Today's Passion, Tomorrow's Legacy

Some of the many ways people work with the Boston Foundation to leave a meaningful investment in the future.

February 3, 2022

By Emma Penick, Senior Director Gift Planning and Advisor Relations, and Betsy Townsend, Senior Gift Planning Officer

Recently, a longtime donor and friend of the Foundation passed away. For more than 20 years Robert, (not his real name) used his Donor Advised Fund at the Boston Foundation (TBF) to make grants focused on art, history and education throughout Massachusetts. During this time, Robert had frequent conversations with TBF staff, and more than once mentioned his plans to include the Foundation in his will by supporting the Permanent Fund for Boston, our endowment. But when he died in 2020, he did so without having created a succession plan for his Fund or formalizing his plans for a bequest to the Foundation. As a result, the balance of his fund reverted to TBF’s unrestricted endowment in accordance with Foundation policies. While we think Robert would have been happy with the outcome and the positive impact it will have in perpetuity throughout Greater Boston, we would much rather have been certain.

Our aim is to be a partner with people as they pursue their philanthropic goals. To that end, the Foundation’s Development and Donor Services staff strive to be clear about donors’ wishes. We talk with them about their aspirations and the type of impact they want to have during their lives and through their legacy. When donors express an interest in making a philanthropic plan for the future, we work with them to customize plans that will carry out their charitable intent on their behalf. For some this may entail a series of conversations where we draft their ideas over the course of a few weeks or months before documenting their plan, and for others it may develop through an existing relationship and evolve over a longer period of time before it is formalized. We encourage people to update and revise these documents as their philanthropic goals evolve.

One example of this is a donor who has a Fund with us; he actively makes grants to a dozen organizations each year and is especially passionate about two of them. He wanted to continue supporting his two favorite organizations posthumously, but came to realize he also wanted to encourage his niece to be philanthropic. He chose to make a bequest to his Fund and left instructions that once the bequest gift was realized, his Fund be divided in thirds: One third will establish a new Donor Advised Fund for his niece to advise, and the remaining two thirds are designated to endow a fund in his name from which grants can be paid to his two chosen charities in perpetuity. By creating this plan and keeping a copy on file with the Foundation, his thoughtful bequest will achieve his two-part aim.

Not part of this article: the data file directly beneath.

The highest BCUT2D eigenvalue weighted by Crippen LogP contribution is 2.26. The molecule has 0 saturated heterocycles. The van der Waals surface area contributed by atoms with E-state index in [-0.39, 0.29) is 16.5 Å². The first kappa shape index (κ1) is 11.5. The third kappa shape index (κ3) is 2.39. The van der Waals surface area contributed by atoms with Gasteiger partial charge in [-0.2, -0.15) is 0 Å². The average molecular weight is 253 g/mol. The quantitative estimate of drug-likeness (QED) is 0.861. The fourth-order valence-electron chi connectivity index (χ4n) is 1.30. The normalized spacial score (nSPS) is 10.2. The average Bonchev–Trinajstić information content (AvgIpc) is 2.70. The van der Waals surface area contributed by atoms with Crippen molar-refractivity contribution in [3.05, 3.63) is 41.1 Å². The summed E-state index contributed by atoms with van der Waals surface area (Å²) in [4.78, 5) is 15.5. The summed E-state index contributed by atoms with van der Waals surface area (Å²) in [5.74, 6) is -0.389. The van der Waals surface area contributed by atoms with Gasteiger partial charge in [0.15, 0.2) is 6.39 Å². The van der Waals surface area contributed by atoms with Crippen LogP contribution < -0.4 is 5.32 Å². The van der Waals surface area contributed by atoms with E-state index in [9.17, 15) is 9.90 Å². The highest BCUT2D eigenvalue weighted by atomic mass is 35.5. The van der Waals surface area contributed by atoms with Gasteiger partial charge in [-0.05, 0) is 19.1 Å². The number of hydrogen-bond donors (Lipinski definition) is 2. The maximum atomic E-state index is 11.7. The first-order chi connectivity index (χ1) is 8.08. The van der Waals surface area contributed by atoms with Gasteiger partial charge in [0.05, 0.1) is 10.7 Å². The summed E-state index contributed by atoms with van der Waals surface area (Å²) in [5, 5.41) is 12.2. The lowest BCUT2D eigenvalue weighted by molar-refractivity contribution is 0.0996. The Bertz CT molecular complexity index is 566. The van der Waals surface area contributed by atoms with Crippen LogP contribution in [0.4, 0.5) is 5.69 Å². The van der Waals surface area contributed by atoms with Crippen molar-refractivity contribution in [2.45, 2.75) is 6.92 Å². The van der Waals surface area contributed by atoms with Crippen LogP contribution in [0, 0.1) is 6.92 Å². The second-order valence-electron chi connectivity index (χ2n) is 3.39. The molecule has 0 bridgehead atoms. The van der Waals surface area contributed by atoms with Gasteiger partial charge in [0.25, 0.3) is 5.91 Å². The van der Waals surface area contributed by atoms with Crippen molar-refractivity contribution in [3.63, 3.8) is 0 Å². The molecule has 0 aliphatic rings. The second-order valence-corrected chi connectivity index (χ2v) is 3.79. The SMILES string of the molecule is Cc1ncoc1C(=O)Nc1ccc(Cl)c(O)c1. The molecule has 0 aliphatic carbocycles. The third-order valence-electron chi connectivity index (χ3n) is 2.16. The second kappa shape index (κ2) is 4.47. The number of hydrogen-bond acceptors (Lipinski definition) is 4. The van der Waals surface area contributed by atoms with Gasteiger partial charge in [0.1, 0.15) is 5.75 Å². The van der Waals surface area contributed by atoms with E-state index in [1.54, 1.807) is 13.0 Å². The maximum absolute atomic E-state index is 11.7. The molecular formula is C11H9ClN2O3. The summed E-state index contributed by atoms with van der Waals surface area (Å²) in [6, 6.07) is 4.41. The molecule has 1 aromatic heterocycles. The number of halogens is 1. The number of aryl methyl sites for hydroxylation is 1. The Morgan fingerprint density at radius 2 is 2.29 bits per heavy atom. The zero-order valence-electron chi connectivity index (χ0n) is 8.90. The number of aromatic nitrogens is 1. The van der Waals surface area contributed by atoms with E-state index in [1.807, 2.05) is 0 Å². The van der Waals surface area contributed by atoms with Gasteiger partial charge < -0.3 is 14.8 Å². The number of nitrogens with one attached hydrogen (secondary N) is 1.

While we work very closely with donors who have established funds with the Boston Foundation, we are also eager to speak with philanthropic-minded people whether they have funds with us or not. It may come as a surprise to many that a person need not have enormous or obvious wealth to be a philanthropist.

For instance, we recently collaborated with a donor who works for a Boston-based nonprofit and has accumulated a significant retirement account through years of compounding growth. Having spent her career in development, she knew that a legacy gift would be meaningful to almost any nonprofit. She didn’t want to leave her gift to just one organization because she has so many interests, including addressing the challenge of homelessness and preserving open space in the city. She is also an active volunteer with several nonprofits. She wasn’t sure, however, whether all the organizations she supports now would still be operating decades in the future, when her gift was likely to be realized. So, she was pleased to learn that by naming the Boston Foundation as beneficiary of her IRA she could establish two funds: One would be focused broadly on addressing homelessness and the other on maintaining and creating open spaces in Greater Boston for everyone’s enjoyment. This strategy helped direct her generosity toward issues she cared about while ensuring that the organizations that benefit from her legacy gift will be active and doing important work in those fields many years in the future when her gift is ultimately received and stewarded by TBF.

These are just a few of the many ways the Boston Foundation works with people to plan their philanthropic legacy—and we haven’t even mentioned the potential tax benefits they might realize. We are gratified that so many people think of TBF for giving during their lifetime, and we are finding that more and more people are interested in learning about how they can make a difference after they're gone by planning ahead. We are always here and we are ready to help.

If you have questions about planned giving—or if you have a Donor Advised Fund through the Foundation and are wondering whether or not you have a succession plan on file—please feel free to contact us. We value your partnership and want to support you in your philanthropy in whatever way works for you.

Please note: While the above examples are based on real donor experiences, we have changed some specifics to preserve donor anonymity.